While there is always a risk in going to school without a mask, doctors in Boston say that at some point Massachusetts has to draw a line, lest students end up wearing masks forever .
Education officials are currently considering whether or not to extend the term of the school mask when it expires on November 1. As part of the weekly “COVID Q&A” series, NBC10 Boston asked three of Boston’s top doctors on Tuesday about their thoughts on the state’s policy on school masks.
âAssuming we don’t think students should be wearing masks in school for the rest of the time, we need to set an end point,â said Dr Shira Doron of Tufts Medical Center. “And that endpoint could be based on vaccination rate, it could be based on case rates and it could be based on hospitalization rates, and there are a number of metrics that you can use, and they are all flawed in one way or another. “
âI agree with Dr. Doron,â added Dr. Davidson Hamer of Boston Medical Center. “I mean, we need to think ahead when we can start to withdraw some of our warrants.”
School districts can currently only seek state approval to drop the requirement for vaccinated individuals once they have achieved an 80% vaccination rate among students and staff.
The opt-out process became available to Massachusetts schools last Friday. As of Monday, nine schools had asked to lift the mask’s mandate – five high schools, one middle school with seventh and eighth grades, and three approved special education schools primarily serving grades 9-12.
High school students in Hopkinton will be the first in Massachusetts to attend class without a mask in an experimental trial next month.
Hopkinton High School is set to become the first in Massachusetts to lift the mask mandate. School officials voted Thursday night to allow fully vaccinated high school students to unmask themselves in an experimental trial next month.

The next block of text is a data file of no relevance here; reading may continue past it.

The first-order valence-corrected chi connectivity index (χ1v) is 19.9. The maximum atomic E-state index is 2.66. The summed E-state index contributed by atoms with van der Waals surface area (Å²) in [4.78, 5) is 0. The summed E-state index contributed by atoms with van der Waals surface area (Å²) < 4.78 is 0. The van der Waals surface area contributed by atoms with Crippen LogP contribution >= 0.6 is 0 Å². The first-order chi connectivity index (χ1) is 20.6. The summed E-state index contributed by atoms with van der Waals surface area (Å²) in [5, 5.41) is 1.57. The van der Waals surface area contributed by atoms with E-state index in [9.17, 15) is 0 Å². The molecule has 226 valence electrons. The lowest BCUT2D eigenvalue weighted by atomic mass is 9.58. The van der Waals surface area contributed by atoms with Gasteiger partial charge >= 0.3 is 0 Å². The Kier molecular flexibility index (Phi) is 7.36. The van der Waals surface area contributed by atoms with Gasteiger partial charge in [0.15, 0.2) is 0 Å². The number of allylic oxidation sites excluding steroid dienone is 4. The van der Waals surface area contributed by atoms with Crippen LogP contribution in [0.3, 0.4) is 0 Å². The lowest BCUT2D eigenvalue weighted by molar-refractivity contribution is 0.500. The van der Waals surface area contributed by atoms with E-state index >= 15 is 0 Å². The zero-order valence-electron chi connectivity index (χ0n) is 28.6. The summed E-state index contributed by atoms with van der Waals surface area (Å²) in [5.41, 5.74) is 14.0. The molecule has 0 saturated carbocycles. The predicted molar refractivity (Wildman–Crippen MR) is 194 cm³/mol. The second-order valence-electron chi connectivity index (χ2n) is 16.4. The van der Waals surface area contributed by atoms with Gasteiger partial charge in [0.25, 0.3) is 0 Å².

âWe have a high proportion of our population immune, the circulation of the virus has decreased so it’s time to start trying to look like a more normal life,â Hamer said.
A total of 4,705,194 Massachusetts residents have been fully immunized, health officials reported Thursday.
In August, the Department of Elementary and Secondary Education authorized Commissioner Jeff Riley to require masks for students aged 5 and over and school staff until at least October 1 and Riley on September 27 has extended the requirement until at least November 1.
Massachusetts students will wear masks for at least a month.
Doron, who works as a volunteer advisor to the Education Commissioner, was involved in shaping Riley’s policy.
“Obviously, I am a supporter of this plan,” she said. âI think that at an 80% vaccination rate, schools will be fairly well protected against any major epidemic and, of course, if every adult and child over the age of 12 has had the opportunity to be vaccinated. I think that is reasonable. “
“I agree,” said Dr Daniel Kuritzkes of Brigham and Women’s Hospital. “I think we can quibble what the percentage should be with higher transmissibility from Delta but, you know, you have to pick a number and be prepared to adapt as circumstances change.”
On Tuesday, Riley said he expects a decision “by the start of next week” on whether to extend the policy beyond November 1.